Since my husband and I believe G-d’s Torah is true, we want to live by it, even if we have to drive old cars and crowd into our tiny apartment and wear thrift store finds and hand-me-downs. I don’t expect God to hand us a brand-new Mercedes or a $2 million home (the average price house in our neighborhood) to reward us for our devotion. But when we struggle to afford the basic necessities of Orthodox life, it feels like a divine smack in the face.
So, I’m standing in my kitchen, stirring the onions so they don’t burn, and I’m singing along with Bob. And I’m crying because I’ve been waiting, waiting for G-d to drop me a line.
Tears in my eyes burn, tears in my eyes burn
While I’m waiting, while I’m waiting for my turn.
Bob Marley is much more patient than me. I’m tired of knocking.
After a half an hour, the food is ready. I set the table and call everyone to dinner. By the time I sit down at the table, my hands are shaking with exhaustion.
Me’odecha–What is it to love G-d “with all your resources?”
In Rabbi Dr. Norman Lamm’s The Shema: Spirituality and Law in Judaism, he explains a teaching of Rabbi Meir Simcha of Dvinsk, also known as the Meshech Chochmah:
He regards the word me’od, “very,” [which is the root of the word me’odecha] as indicative of “more” or “extra.” Our very-ness, our me’od, is that which we, as human beings, possess, that extra “something” …the ability to abide present difficulties for the sake of future benefits… It is with this talent to defer current gratification that we must love G-d…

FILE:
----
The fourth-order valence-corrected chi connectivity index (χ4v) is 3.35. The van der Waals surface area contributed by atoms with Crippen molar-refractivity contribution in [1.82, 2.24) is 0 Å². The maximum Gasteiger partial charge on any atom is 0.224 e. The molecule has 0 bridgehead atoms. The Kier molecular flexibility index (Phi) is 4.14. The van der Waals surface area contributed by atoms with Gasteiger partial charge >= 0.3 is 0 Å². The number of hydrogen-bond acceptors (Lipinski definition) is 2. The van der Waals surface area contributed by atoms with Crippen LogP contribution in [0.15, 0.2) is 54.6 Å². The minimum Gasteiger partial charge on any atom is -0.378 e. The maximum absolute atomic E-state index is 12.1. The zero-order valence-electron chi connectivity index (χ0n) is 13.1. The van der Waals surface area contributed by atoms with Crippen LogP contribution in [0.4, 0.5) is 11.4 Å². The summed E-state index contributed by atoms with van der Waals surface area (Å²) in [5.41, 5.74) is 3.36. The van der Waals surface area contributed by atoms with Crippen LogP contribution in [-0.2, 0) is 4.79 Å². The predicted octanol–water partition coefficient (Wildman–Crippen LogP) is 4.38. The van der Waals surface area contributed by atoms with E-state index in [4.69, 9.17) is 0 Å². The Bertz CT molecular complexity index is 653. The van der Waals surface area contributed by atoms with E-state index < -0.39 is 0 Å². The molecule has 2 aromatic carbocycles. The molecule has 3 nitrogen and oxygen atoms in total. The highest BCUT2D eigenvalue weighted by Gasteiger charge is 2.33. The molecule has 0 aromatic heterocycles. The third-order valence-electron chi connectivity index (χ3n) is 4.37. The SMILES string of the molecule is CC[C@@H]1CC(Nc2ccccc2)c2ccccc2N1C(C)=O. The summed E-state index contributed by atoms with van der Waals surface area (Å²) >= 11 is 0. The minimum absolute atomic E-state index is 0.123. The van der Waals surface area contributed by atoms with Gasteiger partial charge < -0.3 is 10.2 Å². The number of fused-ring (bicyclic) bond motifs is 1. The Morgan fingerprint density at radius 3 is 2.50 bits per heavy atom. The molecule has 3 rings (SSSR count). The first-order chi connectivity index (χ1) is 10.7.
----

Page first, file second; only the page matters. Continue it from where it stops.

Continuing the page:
…we must humanize the very act of loving G-d as me’od; we must love even when that love is as yet unrequited, confident that ultimately it will be acknowledged, accepted, and reciprocated.
As soon as I read this, I feel a little less guilty for feeling God has been leading me on.
Part of me is angry, so angry, at G-d, for asking so much of our family and yet not providing the means to do it, at least not without begging and borrowing, scrimping and skipping. But if Bob Marley is gonna keep knocking on the door, maybe I can find a way to do it, too.
I share this essay with my friend Leah Henkin, and she confides that she keeps the following words from Rabbi David Ashear beside her prayer book:
“Hashem, there’s no one else but You. No one can help me except You. Only You are able to give me what I need. And therefore I am knocking on Your door, and if You don’t answer, I will knock again, and keep knocking.”***
I pray that we all hear an answer to our knocking soon.
*There are many possible ways to translate this verse, I based my translation of it on the teachings of my rabbi, Rabbi Moshe Cohen of The Community Shul, Los Angeles.
**”Waiting in Vain” (Bob Marley & Bill Laswell 1977)
***Living Emunah, Volume 2 by Rabbi Dovid Ashear (Artscroll Publishers 2015)
Rebecca Klempner is a wife, mother, writer, and editor living in Los Angeles. Her work has appeared online in Tablet Magazine, Kveller, Hevria, and JewishFiction.net, and in print in many Jewish publications, including Hamodia and The Jewish Press. Her latest book is Glixman in a Fix (Menucha Publishers 2017). You can learn more about her work and where to find it on her website, rebeccaklempner.com.